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Quantum field theory or particle physics what first?

  1. Nov 5, 2007 #1
    Quantum field theory or particle physics what first???

    Hi at present im confused whether i should try obtining a firm conceptual understanding of QFT before jumping to particle physics or whether aa very brief overview of QFT is enough ???
  2. jcsd
  3. Nov 5, 2007 #2
    That naturally depends on what you want to do in particle physics and at what level. I am inclined to say a brief overview (what is a particle, what is an interaction term, approximately how do these interaction terms lead to the pretty Feynman diagrams) is enough to get started. It's not that you couldn't go back and read up the qft stuff you skipped when needed.
  4. Nov 5, 2007 #3


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    any path, but set as goal to be able to do some standard calculations by heart: g-2, Lamb shift, top quark decay, etc.
  5. Nov 5, 2007 #4


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    QFT is the "language" in which particle physics speaks. If you want to become a full-blown particle physicist, you really have to learn that language sooner or later. However, there's plenty of particle-physics intro stuff that doesn't require the language. If you're interested in particles, may i suggest starting there, and picking up the language as you go along. After all, if you want to take a trip to a foreign country, you don't necessarily require yourself to become fluent in the language before you get off the plane - sometimes, a tourist guide is enough; but if you want to make your home there, that's different! :wink:
  6. Nov 5, 2007 #5
    I agree with blechman start with particles. I think physics in general, but especially QFT is easiest pedagogically if you approach it from a historical viewpoint. You need to know where these particles came from in the first place and then worry about describing them. I mean, why would you decide to use SU(3), if you didn't know about Gell Mann's eightfold way and asymptotic freedom. Why would you look at effective theories between pions and nucleons, if you didn't realize that the pion was believed to be the carrier of the strong force. Why study symmetry breaking, if you didn't know about Heisenberg's concept of isospin or the concept that symmetry breaking allows for particle decay.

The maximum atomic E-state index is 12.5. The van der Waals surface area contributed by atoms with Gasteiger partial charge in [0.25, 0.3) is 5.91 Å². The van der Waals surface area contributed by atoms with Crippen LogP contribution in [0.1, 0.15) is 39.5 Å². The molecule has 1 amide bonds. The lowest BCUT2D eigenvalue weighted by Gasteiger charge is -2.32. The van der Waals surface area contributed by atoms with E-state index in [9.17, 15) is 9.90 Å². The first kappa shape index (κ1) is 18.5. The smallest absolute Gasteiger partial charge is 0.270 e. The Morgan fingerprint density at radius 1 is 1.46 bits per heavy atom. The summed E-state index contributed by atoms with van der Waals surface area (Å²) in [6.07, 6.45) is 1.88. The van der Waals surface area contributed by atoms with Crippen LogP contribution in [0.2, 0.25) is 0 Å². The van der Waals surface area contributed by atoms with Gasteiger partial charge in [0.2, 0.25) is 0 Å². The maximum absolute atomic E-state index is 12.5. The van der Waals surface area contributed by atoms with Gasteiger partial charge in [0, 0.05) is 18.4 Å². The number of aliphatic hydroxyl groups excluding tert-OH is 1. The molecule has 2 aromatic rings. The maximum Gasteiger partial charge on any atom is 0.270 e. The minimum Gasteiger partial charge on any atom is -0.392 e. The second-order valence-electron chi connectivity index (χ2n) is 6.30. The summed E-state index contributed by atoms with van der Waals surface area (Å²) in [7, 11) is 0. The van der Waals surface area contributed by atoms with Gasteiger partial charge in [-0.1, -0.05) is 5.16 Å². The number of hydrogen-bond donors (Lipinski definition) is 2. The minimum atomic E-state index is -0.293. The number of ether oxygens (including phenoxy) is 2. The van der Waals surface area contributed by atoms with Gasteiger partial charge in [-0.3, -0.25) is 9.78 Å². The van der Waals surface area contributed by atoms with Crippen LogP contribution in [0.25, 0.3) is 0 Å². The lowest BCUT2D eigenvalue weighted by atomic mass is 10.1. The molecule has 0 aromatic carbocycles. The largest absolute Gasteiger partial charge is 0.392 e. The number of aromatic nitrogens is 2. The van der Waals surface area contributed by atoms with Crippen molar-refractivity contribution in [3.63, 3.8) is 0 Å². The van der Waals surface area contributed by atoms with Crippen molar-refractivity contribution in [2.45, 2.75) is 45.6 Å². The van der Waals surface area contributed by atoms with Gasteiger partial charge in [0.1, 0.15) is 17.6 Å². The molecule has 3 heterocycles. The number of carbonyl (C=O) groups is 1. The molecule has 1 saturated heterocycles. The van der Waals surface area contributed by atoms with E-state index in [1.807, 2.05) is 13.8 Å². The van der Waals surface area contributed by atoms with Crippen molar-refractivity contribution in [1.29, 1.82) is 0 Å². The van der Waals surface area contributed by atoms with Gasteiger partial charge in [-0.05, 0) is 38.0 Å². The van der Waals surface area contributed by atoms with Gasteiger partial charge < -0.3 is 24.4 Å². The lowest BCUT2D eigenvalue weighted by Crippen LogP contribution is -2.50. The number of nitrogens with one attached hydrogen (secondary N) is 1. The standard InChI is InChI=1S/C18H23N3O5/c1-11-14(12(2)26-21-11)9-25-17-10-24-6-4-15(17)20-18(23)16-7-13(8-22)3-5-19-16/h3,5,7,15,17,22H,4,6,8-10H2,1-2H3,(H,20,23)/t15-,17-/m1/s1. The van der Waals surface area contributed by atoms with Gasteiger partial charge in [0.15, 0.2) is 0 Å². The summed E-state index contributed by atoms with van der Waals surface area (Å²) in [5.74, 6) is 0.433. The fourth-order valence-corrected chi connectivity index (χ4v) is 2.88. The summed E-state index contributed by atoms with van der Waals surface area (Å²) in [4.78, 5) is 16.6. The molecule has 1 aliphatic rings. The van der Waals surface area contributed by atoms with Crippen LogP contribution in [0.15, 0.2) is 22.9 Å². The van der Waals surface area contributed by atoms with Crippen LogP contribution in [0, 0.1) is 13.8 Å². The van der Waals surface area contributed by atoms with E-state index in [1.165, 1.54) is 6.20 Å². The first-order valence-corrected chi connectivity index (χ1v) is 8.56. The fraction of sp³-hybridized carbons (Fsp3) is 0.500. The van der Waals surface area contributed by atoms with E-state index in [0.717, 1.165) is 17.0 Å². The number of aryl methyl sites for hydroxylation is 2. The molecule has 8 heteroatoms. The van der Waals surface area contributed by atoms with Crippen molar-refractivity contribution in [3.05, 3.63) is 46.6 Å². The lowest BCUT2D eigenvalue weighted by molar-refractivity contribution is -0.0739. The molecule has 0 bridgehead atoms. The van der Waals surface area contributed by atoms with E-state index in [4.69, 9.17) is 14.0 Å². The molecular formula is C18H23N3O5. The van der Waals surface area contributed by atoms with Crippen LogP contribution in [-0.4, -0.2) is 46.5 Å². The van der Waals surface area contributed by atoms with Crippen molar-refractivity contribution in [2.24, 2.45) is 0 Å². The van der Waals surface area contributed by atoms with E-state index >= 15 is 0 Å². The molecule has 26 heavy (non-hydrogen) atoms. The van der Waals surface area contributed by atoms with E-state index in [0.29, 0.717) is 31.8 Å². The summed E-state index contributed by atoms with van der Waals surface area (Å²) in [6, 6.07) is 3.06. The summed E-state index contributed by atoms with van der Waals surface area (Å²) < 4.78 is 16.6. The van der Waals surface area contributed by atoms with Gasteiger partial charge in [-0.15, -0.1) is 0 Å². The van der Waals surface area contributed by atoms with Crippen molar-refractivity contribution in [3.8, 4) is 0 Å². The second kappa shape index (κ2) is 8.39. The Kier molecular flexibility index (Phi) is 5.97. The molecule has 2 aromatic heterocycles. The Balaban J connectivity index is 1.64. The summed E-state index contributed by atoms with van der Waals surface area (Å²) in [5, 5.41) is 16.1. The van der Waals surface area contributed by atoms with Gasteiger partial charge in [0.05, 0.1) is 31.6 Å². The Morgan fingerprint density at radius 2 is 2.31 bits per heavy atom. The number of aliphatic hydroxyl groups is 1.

Yes, start with particles. In that regard, may I recommend David Griffith's particle physics book it is so easily accessible it's scary. It's kind of hard to find and little expensive, but it is worth it. Besides, I know places where you can download it for free if your interested ;-). After reading that, then move on to a Weinberg or Itzykson and Zuber
  7. Nov 6, 2007 #6


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    David Griffths particle physics book will be released as new edition march 2008. Does anyone here know if its gonna contain much new stuff?

    Edit: Yes, new chapters on Neutrinos oscillations and beyond the standard model.

    The book you can buy today is from 1987 :O
    Last edited: Nov 6, 2007
  8. Nov 6, 2007 #7
    Well at present im reading Griffitths and quanrks and leptons by halzen and martin
    im finding the latter better and much less superficial.
  9. Nov 6, 2007 #8


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    quantumfireball: Are you also taking courses about particle pysics and QFT @ your university? To really "learn" this, reading is not enough.
  10. Nov 6, 2007 #9
    Im a final year engineering under graduate in electronics
    whatever physics i learn i do it by self study
    but thanks to forums like these,life is better
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